The mental health effects of February’s floods are still being felt in areas of Wales which were struck by the storms.
Homes and businesses in the Rhondda and the Conwy Valley were wrecked after three storms hit Wales in as many weeks.
More than 3,000 properties were affected across the country and, as people sought to rebuild, the country went into lockdown because of the Covid-19 Pandemic.
Wales This Week reported from the flood-hit communities at the time and has returned to consider the human cost.
Nine months down the line many flood victims are suffering from stress and anxiety, having felt the disruption and mental strain of a most terrible year.
Manon Williams, whose home in the picturesque market town of Llanrwst in the Conwy Valley was badly damaged in February, is still living in rented accommodation and fears she might not return home until next spring.
“It’s just been one nightmare after another to be honest,” she said. “It’s been a very stressful time, you know, caused a lot of anxiety. I’ve been sick every morning with it, that’s the only thing that stopped the panic attack. It’s been a very difficult time.”
Dr David Bailey, chair of the BMA Welsh Council, said: “Flooding is an invasion of your whole life really and it does really seriously impact on people’s moods and who can blame them, frankly. I think that’s a natural response.”
He said his colleagues in the Rhondda Cynon Taf area were saying “an awful lot of people” who were devastated. “There’s been a real problem with trying to deal with all the mental health issues,” he added.
Debate continues about the causes of the floods and Pontypridd councillor Heledd Fychan has been leading calls for an independent inquiry into whether enough was done to prevent them.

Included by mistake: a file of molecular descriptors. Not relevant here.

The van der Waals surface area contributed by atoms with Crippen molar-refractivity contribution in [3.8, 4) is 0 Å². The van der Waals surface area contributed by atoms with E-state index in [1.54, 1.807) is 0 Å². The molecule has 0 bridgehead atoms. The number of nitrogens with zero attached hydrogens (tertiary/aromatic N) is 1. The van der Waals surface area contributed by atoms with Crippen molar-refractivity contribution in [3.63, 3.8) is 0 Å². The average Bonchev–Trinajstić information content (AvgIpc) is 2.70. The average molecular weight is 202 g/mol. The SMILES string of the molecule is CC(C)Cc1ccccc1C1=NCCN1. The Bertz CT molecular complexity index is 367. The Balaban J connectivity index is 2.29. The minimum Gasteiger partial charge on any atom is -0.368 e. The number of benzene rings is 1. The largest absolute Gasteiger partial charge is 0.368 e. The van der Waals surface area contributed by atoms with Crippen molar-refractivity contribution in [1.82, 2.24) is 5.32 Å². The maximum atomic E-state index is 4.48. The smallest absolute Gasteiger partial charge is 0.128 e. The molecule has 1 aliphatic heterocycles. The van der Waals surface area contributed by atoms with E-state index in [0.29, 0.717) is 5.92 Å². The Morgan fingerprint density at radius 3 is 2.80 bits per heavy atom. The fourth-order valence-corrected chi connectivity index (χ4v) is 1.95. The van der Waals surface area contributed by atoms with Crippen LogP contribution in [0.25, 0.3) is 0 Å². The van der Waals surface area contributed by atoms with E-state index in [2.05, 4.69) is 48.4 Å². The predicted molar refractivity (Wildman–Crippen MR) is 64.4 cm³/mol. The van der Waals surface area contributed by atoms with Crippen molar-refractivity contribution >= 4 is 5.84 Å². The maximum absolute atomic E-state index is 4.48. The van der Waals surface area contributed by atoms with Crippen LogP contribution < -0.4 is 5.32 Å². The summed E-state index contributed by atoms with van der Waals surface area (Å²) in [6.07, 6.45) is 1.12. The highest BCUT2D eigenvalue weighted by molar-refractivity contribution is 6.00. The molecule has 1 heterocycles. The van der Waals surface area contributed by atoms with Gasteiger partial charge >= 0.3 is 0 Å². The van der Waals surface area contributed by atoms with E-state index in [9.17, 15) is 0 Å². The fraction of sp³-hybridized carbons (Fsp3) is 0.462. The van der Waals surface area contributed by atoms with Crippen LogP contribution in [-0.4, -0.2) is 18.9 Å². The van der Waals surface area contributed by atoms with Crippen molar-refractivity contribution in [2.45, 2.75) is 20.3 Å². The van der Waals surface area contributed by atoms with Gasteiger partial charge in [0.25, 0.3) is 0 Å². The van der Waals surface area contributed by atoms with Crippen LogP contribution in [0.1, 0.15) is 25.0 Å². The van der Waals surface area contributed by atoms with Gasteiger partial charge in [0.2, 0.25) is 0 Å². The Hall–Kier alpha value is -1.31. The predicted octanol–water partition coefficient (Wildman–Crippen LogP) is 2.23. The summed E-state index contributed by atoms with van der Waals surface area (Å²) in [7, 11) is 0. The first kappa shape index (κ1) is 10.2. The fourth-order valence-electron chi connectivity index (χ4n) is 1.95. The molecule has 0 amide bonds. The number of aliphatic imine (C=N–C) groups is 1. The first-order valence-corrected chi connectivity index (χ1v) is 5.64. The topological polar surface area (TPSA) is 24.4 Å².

“For some it’s very much early days in terms of a recovery and actually I think it’s going to take years for the communities to recover from this and that, of course, is if we don’t get further incidents of flooding,” she said.
In Pentre in the Rhondda water pumps remain in the streets as residents fear further floods this winter.
Canolfan Pentre became a hub for hundreds of distressed families in February and hopes it will not have to face further storms in the months to come.
Centre manager Elizabeth “Buffy” Williams organised a grant application to order more than 170 flood gates for local homes.
And making his own flood defences is something Phil Thomas is considering doing at Twt Lol Brewery in an industrial estate in Treforest.
Overrun by flood water from the Taff in February, Phil can no longer get flood cover on his insurance.
Erecting his own flood barriers is an expense he can barely afford.
“But if I don’t will I be able to sleep when the rain falls? Because I can’t afford for £30,000 £50,000 of damage to happen again."